D.L. Hughley under fire for racial ‘joke’ about Debbie Reynolds’ death

Hughley Reynolds tweetAlleged comedian D.L. Hughley came under fire after posting a tasteless tweet in response to news that actress Debbie Reynolds died shortly after the death of her daughter, Carrie Fisher, USA Today reported Thursday.

“Debbie Reynolds died a day after her daughter did,” Hughley tweeted. “Black Mama’s (sic) don’t die cuz they kids do! They cry and say God don’t make no mistakes!”

He immediately found himself getting slammed from all directions.

Hughley responded:

BizPac Review observed:

Even African-Americans were disgusted by Hughley’s race-baiting.

Some African-Americans were furious that Hughley implied that black moms are callous when their children die because they’re less caring.

Others were confused about whether DL Hughley’s tweet was more offensive to white women, black women, the Reynolds/Fisher family, or to all moms.

Either way, the consensus was that his “joke” was not funny. At all.

But Hughley stands by his tasteless tweet.

USA Today said Hughley wasn’t the only one to come under fire for tweets about Fisher:

Hughley isn’t the only party to come under fire for his tweets. Cinnabon was also lambasted after posting a Carrie Fisher homage that many users found tone-deaf. “RIP Carrie Fisher,” they wrote in a since-deleted tweet, featuring a cinnamon Princess Leia with a Cinnabon roll as her hair. “You’ll always have the best buns in the galaxy.”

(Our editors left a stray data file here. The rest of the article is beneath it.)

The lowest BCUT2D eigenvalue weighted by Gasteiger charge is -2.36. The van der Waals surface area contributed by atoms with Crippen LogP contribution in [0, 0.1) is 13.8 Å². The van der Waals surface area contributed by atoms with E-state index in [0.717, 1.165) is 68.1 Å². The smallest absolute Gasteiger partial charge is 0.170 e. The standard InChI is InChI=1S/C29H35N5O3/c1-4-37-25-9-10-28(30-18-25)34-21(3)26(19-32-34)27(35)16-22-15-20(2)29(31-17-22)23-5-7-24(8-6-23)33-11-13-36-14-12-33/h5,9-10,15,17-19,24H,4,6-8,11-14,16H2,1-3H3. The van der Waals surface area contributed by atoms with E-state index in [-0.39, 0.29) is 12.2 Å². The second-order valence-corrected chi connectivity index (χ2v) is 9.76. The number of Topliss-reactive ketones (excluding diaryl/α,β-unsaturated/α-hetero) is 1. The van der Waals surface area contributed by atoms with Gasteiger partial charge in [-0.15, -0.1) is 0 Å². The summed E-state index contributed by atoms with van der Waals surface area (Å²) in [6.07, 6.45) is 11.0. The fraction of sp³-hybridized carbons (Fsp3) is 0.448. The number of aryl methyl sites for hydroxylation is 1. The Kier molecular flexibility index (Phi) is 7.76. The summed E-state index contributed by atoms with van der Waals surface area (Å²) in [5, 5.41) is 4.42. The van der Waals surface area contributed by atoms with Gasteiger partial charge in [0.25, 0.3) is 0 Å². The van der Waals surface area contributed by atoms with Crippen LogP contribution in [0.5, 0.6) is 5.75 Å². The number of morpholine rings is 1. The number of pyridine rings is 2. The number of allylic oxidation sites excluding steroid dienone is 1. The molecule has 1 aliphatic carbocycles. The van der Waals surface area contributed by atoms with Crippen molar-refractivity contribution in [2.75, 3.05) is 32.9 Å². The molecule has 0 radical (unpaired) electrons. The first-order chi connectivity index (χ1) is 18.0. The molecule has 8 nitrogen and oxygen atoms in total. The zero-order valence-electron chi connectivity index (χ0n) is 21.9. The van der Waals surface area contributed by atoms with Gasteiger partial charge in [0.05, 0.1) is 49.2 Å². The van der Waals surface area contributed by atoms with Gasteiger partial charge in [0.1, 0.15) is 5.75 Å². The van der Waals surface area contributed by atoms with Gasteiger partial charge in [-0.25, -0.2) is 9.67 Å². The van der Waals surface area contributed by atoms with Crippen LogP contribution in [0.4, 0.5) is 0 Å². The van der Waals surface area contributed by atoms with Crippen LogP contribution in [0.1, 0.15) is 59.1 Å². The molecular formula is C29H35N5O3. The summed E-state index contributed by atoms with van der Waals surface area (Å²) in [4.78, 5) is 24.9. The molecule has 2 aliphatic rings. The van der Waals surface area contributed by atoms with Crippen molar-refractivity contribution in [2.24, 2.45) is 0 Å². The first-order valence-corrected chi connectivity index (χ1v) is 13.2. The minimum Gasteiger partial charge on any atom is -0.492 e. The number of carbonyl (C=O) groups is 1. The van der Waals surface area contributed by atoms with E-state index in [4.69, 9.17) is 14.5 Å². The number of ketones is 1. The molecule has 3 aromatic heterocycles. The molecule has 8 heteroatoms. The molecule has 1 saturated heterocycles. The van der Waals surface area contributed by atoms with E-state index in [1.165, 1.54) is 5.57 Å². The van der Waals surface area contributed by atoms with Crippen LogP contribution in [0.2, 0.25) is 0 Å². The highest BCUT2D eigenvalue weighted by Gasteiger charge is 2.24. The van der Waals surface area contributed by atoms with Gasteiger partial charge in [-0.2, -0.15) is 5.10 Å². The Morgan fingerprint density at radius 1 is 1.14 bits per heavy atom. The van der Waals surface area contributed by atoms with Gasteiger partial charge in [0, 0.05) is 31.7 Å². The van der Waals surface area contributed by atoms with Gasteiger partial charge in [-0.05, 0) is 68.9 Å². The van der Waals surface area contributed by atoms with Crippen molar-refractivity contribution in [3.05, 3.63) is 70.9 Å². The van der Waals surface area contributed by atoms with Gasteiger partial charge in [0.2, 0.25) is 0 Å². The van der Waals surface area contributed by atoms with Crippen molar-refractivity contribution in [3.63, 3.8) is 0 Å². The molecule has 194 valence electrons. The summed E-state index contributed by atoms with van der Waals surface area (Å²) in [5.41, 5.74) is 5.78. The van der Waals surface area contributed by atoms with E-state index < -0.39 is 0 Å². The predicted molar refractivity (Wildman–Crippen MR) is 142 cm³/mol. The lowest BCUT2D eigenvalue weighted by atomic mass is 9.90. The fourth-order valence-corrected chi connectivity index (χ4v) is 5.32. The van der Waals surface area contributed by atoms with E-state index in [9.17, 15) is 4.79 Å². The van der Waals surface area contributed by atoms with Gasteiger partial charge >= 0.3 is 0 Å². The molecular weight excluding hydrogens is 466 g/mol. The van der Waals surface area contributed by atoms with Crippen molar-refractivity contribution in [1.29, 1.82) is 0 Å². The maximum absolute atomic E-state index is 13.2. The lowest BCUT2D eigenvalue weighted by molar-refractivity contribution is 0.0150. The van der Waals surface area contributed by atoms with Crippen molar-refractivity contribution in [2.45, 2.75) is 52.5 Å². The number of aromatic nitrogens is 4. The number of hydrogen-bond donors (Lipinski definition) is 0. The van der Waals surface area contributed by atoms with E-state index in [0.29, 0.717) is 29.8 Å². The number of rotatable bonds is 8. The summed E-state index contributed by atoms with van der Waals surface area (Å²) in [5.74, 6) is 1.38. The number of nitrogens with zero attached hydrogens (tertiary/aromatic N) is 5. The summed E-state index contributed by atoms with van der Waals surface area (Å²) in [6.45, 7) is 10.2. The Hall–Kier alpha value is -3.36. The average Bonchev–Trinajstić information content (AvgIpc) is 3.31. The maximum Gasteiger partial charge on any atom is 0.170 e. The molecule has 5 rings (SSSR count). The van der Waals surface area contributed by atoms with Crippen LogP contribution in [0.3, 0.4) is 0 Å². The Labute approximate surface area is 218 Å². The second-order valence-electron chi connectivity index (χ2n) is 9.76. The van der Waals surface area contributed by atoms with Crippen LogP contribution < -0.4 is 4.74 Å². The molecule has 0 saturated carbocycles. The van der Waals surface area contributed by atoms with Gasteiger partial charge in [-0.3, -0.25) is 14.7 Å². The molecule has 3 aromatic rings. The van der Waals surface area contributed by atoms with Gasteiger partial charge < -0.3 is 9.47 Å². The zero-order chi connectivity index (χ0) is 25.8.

“Our deleted tweet was genuinely meant as a tribute,” the brand later wrote, ‘but we shouldn’t have posted it. We are truly sorry.”

Charlie Sheen, as we noted here and here, also came under fire for his tweet asking God to kill Trump in the wake of Reynolds’ death.

BizPac Review’s Samantha Chang observed: “All this just proves over and over again the adage that ‘money can’t buy you class.'”


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Joe Newby

A 10-year veteran of the U.S. Marine Corps, Joe ran for a city council position in Riverside, Calif., in 1991 and managed successful campaigns for the Idaho state legislature. Co-author of "Banned: How Facebook enables militant Islamic jihad," Joe wrote for Examiner.com from 2010 until it closed in 2016 and his work has been published at Newsbusters, Spokane Faith and Values and other sites. He now runs the Conservative Firing Line.

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